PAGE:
Posted on April 8, 2014
The East Carolina University School of Dental Medicine opened the third Community Service Learning Center in Lillington, NC, with a ribbon cutting ceremony held on March 24.
The Lillington site, a 7,700-square-foot facility, is the third of eight to 10 service learning centers planned for operation in underserved areas across the state. The facilities combine clinical education, patient care and a community outreach aspect.
The facility will be staffed with a dentist as the director, stationed at each 16-chair center along with two general dentistry residents. Senior year, students will spend eight weeks at three different sites. During the period, they will learn about the local communities and help treat patients.
“The goal is to have students spending time in the communities where we want them to practice, recruit people from the communities and keep tuition as low as possible. It is part of the dental school model and our mission, and the centers are part of that model,” said Margaret Wilson, associate dean for student affairs.
The first center is located in Ahoskie and the second center is located in Elizabeth City. Other planned sites include Lumberton, Sylva, Lillington, Spruce Pines and Davidson County.
“We had to establish an education program in order to prepare students for rural healthcare because in rural areas people will have general health care problems, as well as dental, and have greater financial need. This program will prepare them for these challenges,” said Wilson.
The dental school’s curriculum has been modified to an accelerated pace in order to have students ready to go to the community centers, according to Wilson. The curriculum will also focus on clinical and system-based medicine in order to prepare students for working in rural healthcare.
“The university paid for the building and for staffing, while the land is donated by the community,” said Wilson. “People are excited for the center, and it is a joint ownership and partnership with the community.”
A major component of the center is community service by the students working there. These university students will work with children at local schools. School-provided housing will be available, within the community, for the students of the School of Dental Medicine.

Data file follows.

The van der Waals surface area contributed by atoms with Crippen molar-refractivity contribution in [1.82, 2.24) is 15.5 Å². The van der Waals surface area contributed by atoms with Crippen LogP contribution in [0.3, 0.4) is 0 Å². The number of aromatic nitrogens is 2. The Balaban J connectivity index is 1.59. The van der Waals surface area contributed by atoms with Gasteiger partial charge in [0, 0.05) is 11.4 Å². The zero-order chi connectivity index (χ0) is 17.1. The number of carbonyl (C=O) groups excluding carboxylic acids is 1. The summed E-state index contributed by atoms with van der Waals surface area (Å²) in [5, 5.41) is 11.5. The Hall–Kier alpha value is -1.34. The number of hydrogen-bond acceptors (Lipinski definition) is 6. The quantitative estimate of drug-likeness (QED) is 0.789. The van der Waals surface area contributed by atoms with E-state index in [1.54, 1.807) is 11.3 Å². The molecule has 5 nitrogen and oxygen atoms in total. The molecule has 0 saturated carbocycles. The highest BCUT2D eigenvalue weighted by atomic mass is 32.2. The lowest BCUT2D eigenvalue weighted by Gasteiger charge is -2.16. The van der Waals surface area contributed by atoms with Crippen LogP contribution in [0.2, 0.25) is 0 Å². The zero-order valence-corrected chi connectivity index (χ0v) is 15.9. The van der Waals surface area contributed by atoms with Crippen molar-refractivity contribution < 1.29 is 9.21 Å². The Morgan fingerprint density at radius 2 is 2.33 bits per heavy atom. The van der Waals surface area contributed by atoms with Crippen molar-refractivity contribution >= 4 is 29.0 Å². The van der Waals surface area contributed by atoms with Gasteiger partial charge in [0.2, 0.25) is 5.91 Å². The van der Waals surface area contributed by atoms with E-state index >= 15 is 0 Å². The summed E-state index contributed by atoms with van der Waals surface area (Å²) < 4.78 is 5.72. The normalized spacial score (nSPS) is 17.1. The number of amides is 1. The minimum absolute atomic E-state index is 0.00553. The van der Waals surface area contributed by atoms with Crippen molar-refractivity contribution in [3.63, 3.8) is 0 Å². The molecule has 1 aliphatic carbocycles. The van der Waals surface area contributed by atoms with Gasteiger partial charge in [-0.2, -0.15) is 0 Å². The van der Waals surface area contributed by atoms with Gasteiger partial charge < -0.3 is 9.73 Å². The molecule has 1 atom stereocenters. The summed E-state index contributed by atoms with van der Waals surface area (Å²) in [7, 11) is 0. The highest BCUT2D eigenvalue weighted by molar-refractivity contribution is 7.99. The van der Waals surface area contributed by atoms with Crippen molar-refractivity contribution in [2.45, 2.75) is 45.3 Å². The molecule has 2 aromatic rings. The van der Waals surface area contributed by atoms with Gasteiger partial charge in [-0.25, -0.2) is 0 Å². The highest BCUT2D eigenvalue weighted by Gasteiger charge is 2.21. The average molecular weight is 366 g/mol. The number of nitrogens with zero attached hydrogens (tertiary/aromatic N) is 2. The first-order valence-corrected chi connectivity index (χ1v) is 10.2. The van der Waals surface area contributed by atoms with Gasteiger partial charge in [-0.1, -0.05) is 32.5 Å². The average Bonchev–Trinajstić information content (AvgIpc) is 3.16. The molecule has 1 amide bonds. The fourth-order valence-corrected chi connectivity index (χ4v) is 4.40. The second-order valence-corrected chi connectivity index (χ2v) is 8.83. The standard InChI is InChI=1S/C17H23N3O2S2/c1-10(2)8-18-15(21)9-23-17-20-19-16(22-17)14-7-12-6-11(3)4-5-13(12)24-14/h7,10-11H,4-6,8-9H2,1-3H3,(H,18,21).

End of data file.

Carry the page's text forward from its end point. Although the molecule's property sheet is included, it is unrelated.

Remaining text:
“For students to mentor and be a role models in local communities, where not everyone is a college graduate, goes back to educating and making leaders in local communities and is an important aspect of our mission and goal,” said Wilson.
Coincidentally, all dental students, a class size of 52, are North Carolina residents. There are an estimated 400 people applying to the school each year, in addition to the University of North Carolina at Chapel Hill, home of the only other dental school in the state.
“The reason we as a dental school were established was for dentist for North Carolina, we have an obligation to educate North Carolinians,” said Wilson. “The people of North Carolina made the decision through their legislators to fund and support the dental school.”
North Carolina ranks 47th out of the 50 states in the number of dentists per capita, according to the Cecil G. Sheps Center for Health Services Research at UNC Chapel Hill. The state averages three dentists for every 10,000 people residing in rural areas, while it averages nearly five dentists for every 10,000 people residing in urban areas.
Nationally, the ratio is six dentists for every 10,000 people. Eighty out of 100 counties are considered rural by the Rural Center of North Carolina..
“The placing of the dental school at ECU is a perfect fit with ECU’s commitment to service, leadership and the transformation of communities,’ said Wilson. “We have a similar model, like Brody, where our aim is to provide general dentist for the communities of Eastern NC as well as across the state. “
Future plans for the dental school include the first graduating class of 2015 and establishing a pediatric dentistry residency, the only specialty training to be provided by the school.
Source: The East Carolinian
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